Case in point: Continuous integration tech for CFML is possible, but frustrating to figure out and options are limited. How do I know? I just spent two days sorting through it all.
Work dread was getting too real. Figured it out: Low deploy confidence due to minimal test suite & poor test config (not running for every PR)— 0xADAM (@AdamTuttle) September 28, 2019
Took 2 days to clean up but we're hooked up to @travisci and we'll grow the test suite w/ every PR.
Know your tools; shape your life.
As I mentioned in my tweet, I've figured it out. But it wasn't easy and it ultimately only worked after a dozen failed attempts, and only once I put together several puzzle pieces of more recent tech in the CFML world. So with huge thanks to the community around TestBox and CommandBox, I'm happy to share my proof of concept repo for running CFML continuous integration tests on Travis-CI.
Here's the repo: CFML-CI-2019. It's based heavily on Matt Gifford's similar repo cfml-ci, but here are the problems that I ran into and how I solved them:
- Matt's repo was last updated in November of 2016. Circle CI has released a v2 of their service, and it doesn't seem like they still support their v1 configs, which is what Matt was using. V2 is based heavily on Docker which, especially when used in combination with CFML engines, is not my strong suit. I ripped out all pretense of Circle CI support/examples. While I was at it, I also ripped out MXUnit support because (1) it's 2019, and (2) I didn't have any MXUnit tests to run. It would be trivial to add that back in if you need it, though. (See cfml-ci.)
- Matt's Travis CI support was built around Ant and manually installing the CFML server. Since cfml-ci hasn't seen updates recently, the CFML server versions that are important to me aren't already included. I started looking around for other CFML projects that I knew used Travis and remembered that FW/1 does, so I peeped their config. I was excited to see that it uses CommandBox both for installing the server and for running the tests. Fortunately this is a space I had been wading into over the last few weeks anyway, so it was a happy coincidence. Ultimately this realization is what put me on the path to success.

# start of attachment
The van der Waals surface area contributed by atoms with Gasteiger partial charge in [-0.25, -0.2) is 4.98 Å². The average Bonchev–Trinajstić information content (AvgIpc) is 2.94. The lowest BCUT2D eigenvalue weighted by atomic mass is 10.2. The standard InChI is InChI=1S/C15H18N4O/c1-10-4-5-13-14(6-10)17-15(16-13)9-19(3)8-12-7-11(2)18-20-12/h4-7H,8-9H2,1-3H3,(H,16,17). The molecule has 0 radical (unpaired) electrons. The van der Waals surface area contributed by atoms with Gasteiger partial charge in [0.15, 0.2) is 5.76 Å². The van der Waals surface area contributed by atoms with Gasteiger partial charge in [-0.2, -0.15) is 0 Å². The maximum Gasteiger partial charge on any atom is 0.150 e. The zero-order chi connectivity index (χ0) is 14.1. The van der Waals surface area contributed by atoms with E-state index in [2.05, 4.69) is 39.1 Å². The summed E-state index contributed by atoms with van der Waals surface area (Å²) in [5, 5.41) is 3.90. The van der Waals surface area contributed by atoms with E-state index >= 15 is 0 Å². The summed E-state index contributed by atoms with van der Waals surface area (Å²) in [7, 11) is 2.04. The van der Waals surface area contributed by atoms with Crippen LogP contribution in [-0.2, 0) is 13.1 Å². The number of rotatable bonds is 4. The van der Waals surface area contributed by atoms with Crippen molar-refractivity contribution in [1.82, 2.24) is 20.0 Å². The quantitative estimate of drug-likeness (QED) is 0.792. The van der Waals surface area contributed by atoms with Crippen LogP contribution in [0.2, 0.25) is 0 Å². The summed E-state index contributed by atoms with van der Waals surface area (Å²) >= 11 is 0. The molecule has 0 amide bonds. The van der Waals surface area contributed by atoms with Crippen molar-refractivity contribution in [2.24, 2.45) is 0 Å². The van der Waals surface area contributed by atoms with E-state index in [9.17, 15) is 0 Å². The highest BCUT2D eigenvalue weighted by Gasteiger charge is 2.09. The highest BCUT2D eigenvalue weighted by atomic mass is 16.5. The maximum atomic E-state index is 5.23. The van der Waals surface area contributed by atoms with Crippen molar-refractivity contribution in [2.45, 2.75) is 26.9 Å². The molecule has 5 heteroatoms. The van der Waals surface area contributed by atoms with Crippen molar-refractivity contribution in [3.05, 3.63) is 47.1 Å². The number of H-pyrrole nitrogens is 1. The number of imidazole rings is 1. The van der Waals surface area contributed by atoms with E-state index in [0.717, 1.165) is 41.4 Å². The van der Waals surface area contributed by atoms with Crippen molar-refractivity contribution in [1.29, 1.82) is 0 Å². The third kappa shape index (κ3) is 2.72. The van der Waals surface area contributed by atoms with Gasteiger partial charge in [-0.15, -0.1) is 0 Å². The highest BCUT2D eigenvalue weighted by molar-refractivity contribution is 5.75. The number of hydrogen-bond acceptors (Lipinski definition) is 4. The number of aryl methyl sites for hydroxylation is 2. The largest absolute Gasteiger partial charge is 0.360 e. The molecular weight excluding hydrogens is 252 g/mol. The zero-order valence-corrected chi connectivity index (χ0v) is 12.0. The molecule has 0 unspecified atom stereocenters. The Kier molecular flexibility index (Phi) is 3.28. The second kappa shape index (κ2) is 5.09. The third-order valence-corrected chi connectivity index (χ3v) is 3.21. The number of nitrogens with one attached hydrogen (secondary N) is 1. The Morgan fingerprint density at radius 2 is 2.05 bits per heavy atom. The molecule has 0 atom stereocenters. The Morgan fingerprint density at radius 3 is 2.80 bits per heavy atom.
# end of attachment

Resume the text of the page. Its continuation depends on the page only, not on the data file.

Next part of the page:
- Lastly, I found this page in the TestBox docs describing how to get running on Travis. Cribbing from those various sources, as well as troubleshooting on the CFML Slack (a fantastic resource!), I was able to get my proof of concept running:
I've been able to take this proof of concept and adapt it to our main product repo, and now we're getting test results right in our pull requests!
I'm not promising to keep this repo up to date as Travis, TestBox, and CommandBox evolve, but it should at a minimum serve as a useful snapshot of what's required to run CFML TestBox tests on Travis in late 2019. I'd be willing to port my changes into cfml-ci, and I have reached out (sort of) to see if there's interest in that... Likewise, if anyone wants to contribute to my repo, that's welcome too.
What does this have to do with "Finding a way, or making one"? Our tech debt has been causing burnout around the team, and making it recur much more rapidly, too. Some days I would struggle to overcome my sense of dread at how bad things can get when you don't stop to take stock often enough. Solving this testing problem was my way of pushing through the pain and making a way to enjoy my work again.
I realized that we have an elephant in front of us and a mandate to eat it. And there's only one way to do that: One bite at a time.
Make one small improvement that measurably moves you closer to your goal. Then figure out what comes next, and make one more small improvement. Repeat that enough times, and pretty soon the elephant disappears.
That's the theory, anyway.